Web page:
Galleri Urbane returns to PULSE art fair with a highly-selective presentation of seven gallery artists. As the works of these artists possess varying conceptual bases, they are grouped together with a formal curatorial approach that considers color, medium, scale, and activation of space.
Melinda Laszczynski’s ceramics are a natural extension of her paintings. Clay is a balance of alchemy and anticipation, a push and pull between manipulation and the (at times merciless) nature of the material. It holds onto that memory of manipulation, whether a touch of the hand or a glaze, a hazy but persistent layer til the end. Liss LaFleur’s pristine, blown colored glass works are a counterpoint to Laszczynski’s maximal approach to sculpture. Spinning forms of classic Jello molds reference mid-twentieth century America. The series of glass jello sculptures began during a residency at the Museum of Glass in Tacoma, Washington in the fall of 2017. LaFleur blows glass directly into copper gelatin moulds - relics from our past and windows into cultural ideas of female objectification - to break down the boundaries between material, performance and critical discourse.
Jason Willaford’s works, which provide an intermediate between the booth’s three-dimensional sculpture and two-dimensional painting, are comprised of vinyl sewn together with nylon thread alongside acrylic and spray paints that interact with the material’s printed color and image fragments. Each work is made compartmentally, giving them the ability to be small, contained works or large site-specific wall installations. Another artist in the booth who abandons the confines of a rectilinear canvas is internationally exhibited and collected artist Donald Martiny. He has continuously developed new approaches to his signature large-scale brushstrokes that obscure the boundaries between painting and sculpture. Two works created for the lobby of New York’s One World Trade Center and a recent outdoor installation for a private collection in Zurich each required equal parts artistry and engineering.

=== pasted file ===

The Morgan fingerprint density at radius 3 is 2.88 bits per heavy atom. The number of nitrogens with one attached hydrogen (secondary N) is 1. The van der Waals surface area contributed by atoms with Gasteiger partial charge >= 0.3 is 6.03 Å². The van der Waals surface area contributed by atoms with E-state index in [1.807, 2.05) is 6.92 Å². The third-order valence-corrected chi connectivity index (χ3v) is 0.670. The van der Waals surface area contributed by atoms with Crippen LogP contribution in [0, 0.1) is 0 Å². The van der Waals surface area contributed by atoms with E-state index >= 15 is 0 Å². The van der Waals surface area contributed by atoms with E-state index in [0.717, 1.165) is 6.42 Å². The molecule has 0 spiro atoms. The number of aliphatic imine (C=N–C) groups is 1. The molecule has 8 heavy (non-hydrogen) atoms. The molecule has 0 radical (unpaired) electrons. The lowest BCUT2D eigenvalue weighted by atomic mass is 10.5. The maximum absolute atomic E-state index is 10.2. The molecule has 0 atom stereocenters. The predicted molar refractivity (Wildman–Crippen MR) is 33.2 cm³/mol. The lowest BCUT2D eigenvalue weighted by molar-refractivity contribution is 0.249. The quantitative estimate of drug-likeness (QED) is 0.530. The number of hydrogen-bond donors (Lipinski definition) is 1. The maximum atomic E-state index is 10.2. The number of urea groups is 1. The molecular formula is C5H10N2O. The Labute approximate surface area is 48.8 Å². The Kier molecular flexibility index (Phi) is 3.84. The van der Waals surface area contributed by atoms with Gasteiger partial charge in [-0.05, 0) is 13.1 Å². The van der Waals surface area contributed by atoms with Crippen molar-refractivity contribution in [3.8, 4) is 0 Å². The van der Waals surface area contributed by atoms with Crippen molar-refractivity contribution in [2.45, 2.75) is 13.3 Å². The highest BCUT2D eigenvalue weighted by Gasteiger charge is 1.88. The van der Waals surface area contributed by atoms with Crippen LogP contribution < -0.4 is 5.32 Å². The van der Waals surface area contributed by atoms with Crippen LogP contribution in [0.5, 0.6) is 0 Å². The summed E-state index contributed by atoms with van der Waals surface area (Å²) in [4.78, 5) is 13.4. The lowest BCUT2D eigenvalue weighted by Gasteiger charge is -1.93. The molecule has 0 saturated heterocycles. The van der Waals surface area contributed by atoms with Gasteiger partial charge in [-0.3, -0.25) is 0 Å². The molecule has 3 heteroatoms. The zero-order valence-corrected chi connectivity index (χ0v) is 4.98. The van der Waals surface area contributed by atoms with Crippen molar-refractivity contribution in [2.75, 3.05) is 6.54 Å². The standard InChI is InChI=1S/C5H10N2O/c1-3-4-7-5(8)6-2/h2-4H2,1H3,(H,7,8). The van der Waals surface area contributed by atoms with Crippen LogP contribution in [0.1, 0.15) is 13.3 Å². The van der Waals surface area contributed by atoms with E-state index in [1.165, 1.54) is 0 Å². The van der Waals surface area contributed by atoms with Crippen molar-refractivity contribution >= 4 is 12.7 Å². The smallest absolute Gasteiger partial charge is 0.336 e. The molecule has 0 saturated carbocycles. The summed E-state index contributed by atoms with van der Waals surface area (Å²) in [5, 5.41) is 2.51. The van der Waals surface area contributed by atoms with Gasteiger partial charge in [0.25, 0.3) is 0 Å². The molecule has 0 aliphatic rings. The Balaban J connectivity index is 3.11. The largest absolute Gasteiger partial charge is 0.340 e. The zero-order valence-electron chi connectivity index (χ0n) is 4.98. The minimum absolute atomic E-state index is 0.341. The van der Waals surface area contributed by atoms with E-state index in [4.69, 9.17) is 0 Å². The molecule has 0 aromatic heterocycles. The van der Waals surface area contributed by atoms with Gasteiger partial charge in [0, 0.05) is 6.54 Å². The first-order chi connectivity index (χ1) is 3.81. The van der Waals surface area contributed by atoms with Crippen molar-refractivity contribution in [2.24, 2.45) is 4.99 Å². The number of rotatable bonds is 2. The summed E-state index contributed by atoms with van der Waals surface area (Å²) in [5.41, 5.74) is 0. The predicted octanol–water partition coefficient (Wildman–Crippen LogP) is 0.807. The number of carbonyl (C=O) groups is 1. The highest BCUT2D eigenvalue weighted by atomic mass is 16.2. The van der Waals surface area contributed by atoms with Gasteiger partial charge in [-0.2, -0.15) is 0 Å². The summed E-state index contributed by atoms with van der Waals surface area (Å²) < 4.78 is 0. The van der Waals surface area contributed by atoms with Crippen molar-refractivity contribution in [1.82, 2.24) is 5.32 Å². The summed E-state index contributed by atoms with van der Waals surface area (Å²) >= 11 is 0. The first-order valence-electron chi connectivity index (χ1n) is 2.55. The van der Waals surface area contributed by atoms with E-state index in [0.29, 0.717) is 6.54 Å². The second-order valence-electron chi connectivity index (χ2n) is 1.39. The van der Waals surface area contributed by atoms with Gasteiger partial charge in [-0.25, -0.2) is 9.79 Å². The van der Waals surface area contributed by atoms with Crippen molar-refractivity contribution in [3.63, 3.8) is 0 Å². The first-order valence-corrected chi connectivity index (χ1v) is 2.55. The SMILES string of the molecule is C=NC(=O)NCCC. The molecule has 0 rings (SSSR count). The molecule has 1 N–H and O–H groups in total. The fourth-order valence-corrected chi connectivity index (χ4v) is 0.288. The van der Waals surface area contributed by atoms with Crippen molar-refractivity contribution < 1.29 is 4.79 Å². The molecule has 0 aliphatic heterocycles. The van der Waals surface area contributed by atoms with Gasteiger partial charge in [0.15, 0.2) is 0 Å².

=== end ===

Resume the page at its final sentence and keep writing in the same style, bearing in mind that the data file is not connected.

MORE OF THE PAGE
The booth also features artist/architect Gail Peter Borden, who utilizes multiple glossy, resin-coated acrylic paintings to make larger works that simplify and abstract architectural spaces and planes. Complementing the surfaces of Borden’s paintings are Loring Taoka’s objects made of plexiglass. An exploration of visual optics that utilizes both digital methods and manual applications of paint, Taoka’s work calls viewers to question what they are seeing, what they are understanding, and how that understanding shifts as one moves around it. Paintings by Stephen D’Onofrio seek to distort the line between mass-produced art objects and unique works of art. With a visual vocabulary taken from art history and commercial design, he contemplates the relationship between those fields in the age of commerce.
Utilizing a limited number of works by each artist, the variety serves as a representation of the artistic vision of the gallery.